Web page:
“It’s a film about the words, so the camera has to film the words,” Lhomme said of the interview-packed Le Joli Mai, at another of the filmmaker’s appearances, before a screening of two other collaborations with Marker, Be Seeing You and Class of Struggle, at the Film Society of Lincoln Center. “This was the beginning of a new relation between someone you interview and yourself.”
For an audience, too, Le Joli Mai is a revelatory encounter, with an effusive, elusive other. Lhomme’s camera has the heightened reflexes of a curious listener seeking out the familiar places and faces, in a city gasping and chuckling with life, for unfamiliar sensations born of empathy and the thrill of discovery. This is the camera as confidant or comrade, locking eyes with a barman singing the praises of the street where he lives, where he wishes to be buried; or a priest-turned-communist bathed in mothy-soft light falling through a window speckled dusty, the lighting making the man a grim icon as he explains how his faith turned him toward political action. Yet Le Joli Mai is also playful and knowing, as when a blowhard in suit and tie gasses on about the difficulty of being a Man of Ideas, unaware a spider is making its way gracefully up and down his chest.
As Lhomme put it during a separate chat at the Film Forum offices: “People are so exceptional or so unreal that you are just amazed.”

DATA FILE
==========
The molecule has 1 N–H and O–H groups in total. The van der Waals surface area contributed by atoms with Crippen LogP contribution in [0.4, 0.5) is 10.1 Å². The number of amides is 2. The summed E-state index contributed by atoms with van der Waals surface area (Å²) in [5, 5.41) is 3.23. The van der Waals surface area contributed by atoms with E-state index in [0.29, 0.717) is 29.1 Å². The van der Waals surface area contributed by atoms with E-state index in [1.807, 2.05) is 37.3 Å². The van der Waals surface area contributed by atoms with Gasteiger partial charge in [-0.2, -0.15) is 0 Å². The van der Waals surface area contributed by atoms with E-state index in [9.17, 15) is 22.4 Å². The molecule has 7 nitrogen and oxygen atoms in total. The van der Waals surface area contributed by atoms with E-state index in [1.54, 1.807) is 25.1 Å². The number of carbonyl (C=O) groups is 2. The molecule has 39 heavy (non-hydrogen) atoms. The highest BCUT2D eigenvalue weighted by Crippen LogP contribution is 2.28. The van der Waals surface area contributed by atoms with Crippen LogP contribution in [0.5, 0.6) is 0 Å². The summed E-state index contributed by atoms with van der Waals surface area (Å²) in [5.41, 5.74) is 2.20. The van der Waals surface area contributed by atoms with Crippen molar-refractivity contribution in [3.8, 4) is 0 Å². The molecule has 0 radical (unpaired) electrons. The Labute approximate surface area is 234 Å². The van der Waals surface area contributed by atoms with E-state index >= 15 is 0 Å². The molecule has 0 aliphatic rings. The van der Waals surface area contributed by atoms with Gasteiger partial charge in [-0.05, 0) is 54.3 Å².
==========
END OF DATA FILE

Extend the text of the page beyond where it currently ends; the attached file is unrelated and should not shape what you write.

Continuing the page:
Sipping on Jack Daniels (“an homage to Jean Eustache”), Lhomme spoke of Le Joli Mai’s “gentle look.” It’s a respectful distance, more than just observational, alive to the fears that can keep a person/subject from sharing their true self: “I still see the pleasure in the shots, the pleasure of shooting sync sound.” This approach elicited, and cultivated, the humble, poignant candor of nearly all the film’s interview sequences.
“Sometimes the camera is not too gentle,” Lhomme said, jabbing the air with his hand to replicate the presumptuous thrust of a lens in the face. “But we were trying to be as gentle as possible.”
In this “first spring of peace,” to quote Marker’s voiceover from the film, the present is the future. (“Our reality has run ahead of our dreams,” an engineer observes.) May ’68 hovers over in every hesitant longing for commitment to a cause, for solidarity, in the paths of every street that Lhomme’s camera journeys down, streets that will soon be witness to protests. Then the streets will return to their apathy, cameras will become smaller and more abundant than ever, there will be even more new technologies with new worlds to take pleasure in, be alienated from and explore.
It connects with an answer Lhomme gave when asked what he thinks Marker saw in Second Life, the online video game that the filmmaker, in his eighties at the time of its release, took to as he did all technology, with optimism: “It’s a way to not be the victim, to keep your mind open, and to play.” That’s something Le Joli Mai similarly attempts, self-consciously but instinctively: a city symphony where the city talks with itself, its many selves, the disparate strands of life experience made into a jumbled whole through the curiosity of Marker’s supple juxtapositions and Lhomme’s warm, “gentle look.”
“Let us be modest about ‘the truth,’” said Lhomme. “We are still trying to find it.”